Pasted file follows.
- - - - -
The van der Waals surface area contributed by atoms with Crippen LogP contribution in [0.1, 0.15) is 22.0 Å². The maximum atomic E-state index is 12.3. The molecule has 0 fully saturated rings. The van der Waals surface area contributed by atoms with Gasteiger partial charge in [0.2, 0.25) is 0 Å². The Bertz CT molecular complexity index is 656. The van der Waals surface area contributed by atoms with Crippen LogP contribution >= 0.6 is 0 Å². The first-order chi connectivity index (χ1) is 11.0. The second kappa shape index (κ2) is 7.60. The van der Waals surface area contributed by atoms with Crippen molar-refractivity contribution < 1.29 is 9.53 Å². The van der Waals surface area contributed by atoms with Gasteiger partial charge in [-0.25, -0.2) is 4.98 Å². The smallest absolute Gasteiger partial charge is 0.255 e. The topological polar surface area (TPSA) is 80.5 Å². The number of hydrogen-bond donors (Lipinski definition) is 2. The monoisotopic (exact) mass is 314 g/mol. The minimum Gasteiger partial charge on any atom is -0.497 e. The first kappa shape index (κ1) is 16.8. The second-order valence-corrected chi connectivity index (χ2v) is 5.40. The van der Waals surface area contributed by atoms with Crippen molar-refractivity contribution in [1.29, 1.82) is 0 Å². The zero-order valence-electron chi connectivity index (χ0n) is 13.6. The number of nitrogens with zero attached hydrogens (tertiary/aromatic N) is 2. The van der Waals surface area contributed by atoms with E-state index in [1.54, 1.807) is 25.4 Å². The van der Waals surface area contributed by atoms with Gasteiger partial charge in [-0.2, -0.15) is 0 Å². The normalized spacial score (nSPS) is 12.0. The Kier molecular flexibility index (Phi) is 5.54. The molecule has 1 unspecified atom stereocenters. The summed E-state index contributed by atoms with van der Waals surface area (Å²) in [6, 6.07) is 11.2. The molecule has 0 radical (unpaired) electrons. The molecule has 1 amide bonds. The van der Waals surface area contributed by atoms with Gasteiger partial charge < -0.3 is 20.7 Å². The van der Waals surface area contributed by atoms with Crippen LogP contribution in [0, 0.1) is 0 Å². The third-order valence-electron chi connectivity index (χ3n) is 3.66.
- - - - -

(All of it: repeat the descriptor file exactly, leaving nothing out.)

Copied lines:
The van der Waals surface area contributed by atoms with Crippen LogP contribution in [0.1, 0.15) is 22.0 Å². The maximum atomic E-state index is 12.3. The molecule has 0 fully saturated rings. The van der Waals surface area contributed by atoms with Gasteiger partial charge in [0.2, 0.25) is 0 Å². The Bertz CT molecular complexity index is 656. The van der Waals surface area contributed by atoms with Crippen LogP contribution >= 0.6 is 0 Å². The first-order chi connectivity index (χ1) is 11.0. The second kappa shape index (κ2) is 7.60. The van der Waals surface area contributed by atoms with Crippen molar-refractivity contribution < 1.29 is 9.53 Å². The van der Waals surface area contributed by atoms with Gasteiger partial charge in [-0.25, -0.2) is 4.98 Å². The smallest absolute Gasteiger partial charge is 0.255 e. The topological polar surface area (TPSA) is 80.5 Å². The number of hydrogen-bond donors (Lipinski definition) is 2. The monoisotopic (exact) mass is 314 g/mol. The minimum Gasteiger partial charge on any atom is -0.497 e. The first kappa shape index (κ1) is 16.8. The second-order valence-corrected chi connectivity index (χ2v) is 5.40. The van der Waals surface area contributed by atoms with Crippen molar-refractivity contribution in [1.29, 1.82) is 0 Å². The zero-order valence-electron chi connectivity index (χ0n) is 13.6. The number of nitrogens with zero attached hydrogens (tertiary/aromatic N) is 2. The van der Waals surface area contributed by atoms with E-state index in [1.54, 1.807) is 25.4 Å². The van der Waals surface area contributed by atoms with Gasteiger partial charge in [-0.2, -0.15) is 0 Å². The normalized spacial score (nSPS) is 12.0. The Kier molecular flexibility index (Phi) is 5.54. The molecule has 1 unspecified atom stereocenters. The summed E-state index contributed by atoms with van der Waals surface area (Å²) in [6, 6.07) is 11.2. The molecule has 0 radical (unpaired) electrons. The molecule has 1 amide bonds. The van der Waals surface area contributed by atoms with Gasteiger partial charge < -0.3 is 20.7 Å². The van der Waals surface area contributed by atoms with Crippen LogP contribution in [0, 0.1) is 0 Å². The third-order valence-electron chi connectivity index (χ3n) is 3.66.